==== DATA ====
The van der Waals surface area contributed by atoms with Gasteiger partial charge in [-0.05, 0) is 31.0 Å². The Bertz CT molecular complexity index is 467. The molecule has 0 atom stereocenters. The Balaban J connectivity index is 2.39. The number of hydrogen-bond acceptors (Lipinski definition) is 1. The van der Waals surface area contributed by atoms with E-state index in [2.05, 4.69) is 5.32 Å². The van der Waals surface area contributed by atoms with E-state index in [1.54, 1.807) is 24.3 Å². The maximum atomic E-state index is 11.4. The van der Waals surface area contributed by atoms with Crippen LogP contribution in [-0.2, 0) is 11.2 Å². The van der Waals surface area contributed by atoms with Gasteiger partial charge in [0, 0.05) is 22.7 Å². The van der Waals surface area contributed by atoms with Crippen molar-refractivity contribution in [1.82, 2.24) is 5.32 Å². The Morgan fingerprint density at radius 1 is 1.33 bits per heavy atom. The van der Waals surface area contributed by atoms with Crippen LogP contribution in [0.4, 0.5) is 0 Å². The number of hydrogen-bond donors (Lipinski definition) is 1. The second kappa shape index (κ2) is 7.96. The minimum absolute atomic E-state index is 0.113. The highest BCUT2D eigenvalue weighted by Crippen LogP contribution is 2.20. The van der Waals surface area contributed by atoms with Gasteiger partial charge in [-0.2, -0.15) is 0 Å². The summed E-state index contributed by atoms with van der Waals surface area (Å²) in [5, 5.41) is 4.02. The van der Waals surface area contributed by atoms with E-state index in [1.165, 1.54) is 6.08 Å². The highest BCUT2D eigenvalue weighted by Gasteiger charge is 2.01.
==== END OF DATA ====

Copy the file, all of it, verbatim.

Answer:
The van der Waals surface area contributed by atoms with Gasteiger partial charge in [-0.05, 0) is 31.0 Å². The Bertz CT molecular complexity index is 467. The molecule has 0 atom stereocenters. The Balaban J connectivity index is 2.39. The number of hydrogen-bond acceptors (Lipinski definition) is 1. The van der Waals surface area contributed by atoms with E-state index in [2.05, 4.69) is 5.32 Å². The van der Waals surface area contributed by atoms with E-state index in [1.54, 1.807) is 24.3 Å². The maximum atomic E-state index is 11.4. The van der Waals surface area contributed by atoms with Crippen LogP contribution in [-0.2, 0) is 11.2 Å². The van der Waals surface area contributed by atoms with Gasteiger partial charge in [0, 0.05) is 22.7 Å². The van der Waals surface area contributed by atoms with Crippen molar-refractivity contribution in [1.82, 2.24) is 5.32 Å². The Morgan fingerprint density at radius 1 is 1.33 bits per heavy atom. The van der Waals surface area contributed by atoms with Crippen LogP contribution in [0.4, 0.5) is 0 Å². The number of hydrogen-bond donors (Lipinski definition) is 1. The second kappa shape index (κ2) is 7.96. The minimum absolute atomic E-state index is 0.113. The highest BCUT2D eigenvalue weighted by Crippen LogP contribution is 2.20. The van der Waals surface area contributed by atoms with Gasteiger partial charge in [-0.2, -0.15) is 0 Å². The summed E-state index contributed by atoms with van der Waals surface area (Å²) in [5, 5.41) is 4.02. The van der Waals surface area contributed by atoms with E-state index in [1.165, 1.54) is 6.08 Å². The highest BCUT2D eigenvalue weighted by Gasteiger charge is 2.01.